Other non-tuberculous mycobacteria

The frequency of other NTM infections in people with HIV infection is lower than infections with MAC. In one retrospective series from Germany over 10 years (2006-2016), there were 87 patients with HIV infection out of a total of 297 (29%) patients with NTM infection.36 Thirty eight per cent of the people with HIV infection had disseminated mycobacterial infection and 50% had pulmonary disease or colonisation. MAC was the most common organism (56%) with M. xenopi, M. kansasii, M. fortuitum being the next most common, representing 16 (18%), 5 (6%) and 4 (5%) cases, respectively. A similar frequency distribution was found in a study from Shanghai, China, where MAC was the most common NTM isolated from people with HIV infection (42% of isolates), followed by M. gordonae (28%) and M. kansasii (25%).37 Another study from Guangxi, China confirmed a similar distribution in sputum samples, where 54% were MAC, 9% were M. gordonae and 8% were M. kansasii.38 Other NTM species may also infect people with HIV infection.

Infections by NTM other than MAC may present as disseminated disease, pulmonary disease, lymphadenitis, arthritis, vertebral osteomyelitis, pleural and pericardial disease and other manifestations.39 As described for MAC, other NTM may colonise the respiratory tract as well as cause invasive pulmonary disease. Severe CD4+ T cell deficiency is also a risk factor for invasive disease.40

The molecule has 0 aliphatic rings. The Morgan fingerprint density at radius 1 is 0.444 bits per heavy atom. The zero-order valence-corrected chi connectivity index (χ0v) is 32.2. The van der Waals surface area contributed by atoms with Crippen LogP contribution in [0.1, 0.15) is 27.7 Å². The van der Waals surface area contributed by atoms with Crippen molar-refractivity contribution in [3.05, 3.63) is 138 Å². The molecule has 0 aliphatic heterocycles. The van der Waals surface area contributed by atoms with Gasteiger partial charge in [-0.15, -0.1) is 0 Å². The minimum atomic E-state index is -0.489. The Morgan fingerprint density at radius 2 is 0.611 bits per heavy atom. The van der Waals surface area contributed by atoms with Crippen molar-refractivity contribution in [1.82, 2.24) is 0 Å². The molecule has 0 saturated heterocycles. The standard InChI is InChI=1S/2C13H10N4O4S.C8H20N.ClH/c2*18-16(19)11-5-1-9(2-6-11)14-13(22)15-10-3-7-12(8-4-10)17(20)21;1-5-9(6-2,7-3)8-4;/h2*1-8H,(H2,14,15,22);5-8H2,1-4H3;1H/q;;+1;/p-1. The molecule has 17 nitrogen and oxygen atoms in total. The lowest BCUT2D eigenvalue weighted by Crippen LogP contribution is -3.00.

Due to the relative rarity of infection with other NTM, the evidence base for treatment of non-MAC NTM disease in HIV infection is limited to case reports and is generally conducted in line with the treatment of NTM infections in the HIV-uninfected population. Clinicians should check for drug-drug interactions before prescribing therapy for NTM infection in people treated for HIV infection. An IRIS syndrome has been reported with non-MAC NTM infections.41-44